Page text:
Auburn Trip Tests State's New Energy; Ready Exam Shows No New Injury

Can one day change an entire season? Ben Howland thinks so. The coach seems convinced a remarkable comeback and gritty victory is Mississippi State’s opportunity to turn everything around.

“Now we’re headed into a stretch with some momentum,” Howland said. “Because we’re coming off a win we had to fight to make happen.”

Fight indeed. Howland’s Bulldog battled back from as much as 19 points down to end up with a 64-59 win over Tennessee. Going into Saturday, the Dogs had lost four of five and had just been embarrassed by rival Ole Miss.

When the visiting Vols ran out to their huge leads in each half Mississippi State’s season seemed as over as the game. State proved the latter wrong. Now they can show there’s a lot left to play for.

They get to show it quickly, too. Again the Bulldogs (14-8, 5-5 SEC) have drawn a Tuesday tipoff and the quicker turnaround. They also are back on the road, visiting Auburn (15-8, 4-6 SEC).

“I’ve watched a lot of Auburn film,” Howland said. “They’re playing well, very talented. So we have a big challenge.”

The Tigers have played well, at times. They also have some quality non-conference wins over UAB, Oklahoma, and TCU a week ago as part of the SEC/Big12 Challenge. League-wise it’s been a roller-coaster of late, though Auburn made a point with two wins over rival Alabama in 14 days.

“They swept Alabama, which we couldn’t get one win against,’ Howland said. “So they’re playing with a lot of confidence.”

Auburn is an unpredictable bunch as well with plenty of depth and a plan to use it all. No Tiger ranks among the league’s scoring leaders, yet the team as a whole is fourth-best at 79.0 ppg. Nor is this an efficient offense in shooting percentage; yet only Kentucky has taken more shots for the season so far.

Quite a few of these chances have come off creative defense and averaging almost eight steals with plenty more turnovers forced. And only Vanderbilt has hit more three-pointers in the league.

Of course for the first half of SEC season the Bulldogs lived by making or died from missing three-pointers. In four wins State was 40-of-87 at the arc; the five losses it was 26-of-99. Howland didn’t want a perimeter-first offense, this was just how his team played best. Or, worst.

What changed Saturday was despite 7-of-26 outside shooting the Bulldogs still won, albeit in the hard way of coming back from 19 points down. The difference, particularly after losing to those same Vols two weeks earlier?

“A better job of offensive rebounding, number-one,” Howland said. “Our previous game we had five, Saturday we had 21. And we did a better job defensively on the first shot.”

No Dog did a better job at each than center Schnider Herard. The freshman not only grabbed 15 rebounds total, he practically split them between offensive and defensive ends. Howland had told the team to get Herard more involved, and they did. Even if he only took five shots, he was able to draw fouls and score from the stripe.

Guard Xavian Stapleton sees the more aggressive Herard. “If it goes up to his chest it’s going to be a foul or a bucket, or both.” Since Herard became a starter ten games ago, he has shot 64% and averaged 6.3 rebounds.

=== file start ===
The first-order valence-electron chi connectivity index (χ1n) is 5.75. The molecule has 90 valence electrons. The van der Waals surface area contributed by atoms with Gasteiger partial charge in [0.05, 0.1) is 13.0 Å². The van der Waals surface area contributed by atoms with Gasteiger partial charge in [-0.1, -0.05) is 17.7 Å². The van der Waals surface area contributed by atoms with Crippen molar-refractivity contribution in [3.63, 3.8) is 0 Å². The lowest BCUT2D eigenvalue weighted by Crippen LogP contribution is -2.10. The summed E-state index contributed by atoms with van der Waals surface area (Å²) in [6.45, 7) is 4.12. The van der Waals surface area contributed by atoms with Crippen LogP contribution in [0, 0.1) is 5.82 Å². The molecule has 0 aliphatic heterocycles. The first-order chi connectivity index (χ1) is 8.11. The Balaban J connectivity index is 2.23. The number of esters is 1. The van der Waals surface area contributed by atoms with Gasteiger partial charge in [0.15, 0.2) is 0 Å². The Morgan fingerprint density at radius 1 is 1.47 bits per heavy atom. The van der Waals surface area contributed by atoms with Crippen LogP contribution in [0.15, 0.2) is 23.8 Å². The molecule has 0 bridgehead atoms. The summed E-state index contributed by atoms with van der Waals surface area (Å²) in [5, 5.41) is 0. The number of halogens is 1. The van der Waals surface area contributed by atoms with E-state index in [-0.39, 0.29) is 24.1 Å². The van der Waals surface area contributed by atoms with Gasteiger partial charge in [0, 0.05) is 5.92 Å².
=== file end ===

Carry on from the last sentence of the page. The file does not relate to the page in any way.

Howland inserted Herard to make a more physical lineup. Now State is getting muscle from another source. 6-6 Stapleton has become a force off the bench, scoring tough points or defending the taller guards or if necessary forwards. He also just posted a double-double with 14 points, 11 boards against a Tennessee team which relies on big guards. Auburn may present comparable matchup opportunities.

This is also a game for Quinndary Weatherspoon to play the game is capable of. The sophomore guard has been battling ailments for months, coping with extra defensive attention, and just trying to find some offensive rhythm. Taking away a good night against Missouri, Weatherspoon has shot just 17-of-57 in other four most recent games. That’s 4-of-16 at the arc, too, and he had a eight-game stretch of double-digit scoring snapped Saturday.

Yet. Befitting a veteran on a mostly-new team, Weatherspoon has found all the other ways to produce. He rebounds, he certainly defends hard, and gets everyone involved. If ‘Q’ can regain his touch, this can be a fun February for everyone.

But the Bulldogs also could use a healthy IJ Ready in coming weeks. Maybe more than usual in this matchup, where a senior point guard who has seen every sort of press or trap can keep his team on track. Ready was hobbled by an ankle injury at Alabama first.

Then no sooner did he return to practice than he aggravated an old surgically-repaired back issue. “I was looking right at him,” Howland said. “All of a sudden he was changing direction and ‘ahhhhh!’” The pain came from the same area as the incision for Ready’s back surgery. He missed the whole Tennessee game. Fortunately a Sunday exam showed “no change” Howland reported.

State also hopes to have Lamar Peters, who replaced Ready as starting quarterback, close enough to full speed. The freshman still aches with a hip pointer suffered at Ole Miss, and while he played 34 tough minutes against Tennessee he was 0-of-6 at the arc for four points.

Yet, Peters issued seven assists and gave good enough defense under painful conditions. His fast and physical style are definitely what State needs to handle Tiger pressure. When Howland thinks handle, he doesn’t mean respond and react either.

“We have to do a good job attacking their press. And transition defense will be important. It’s a lot of factors that weigh into our having a chance.”

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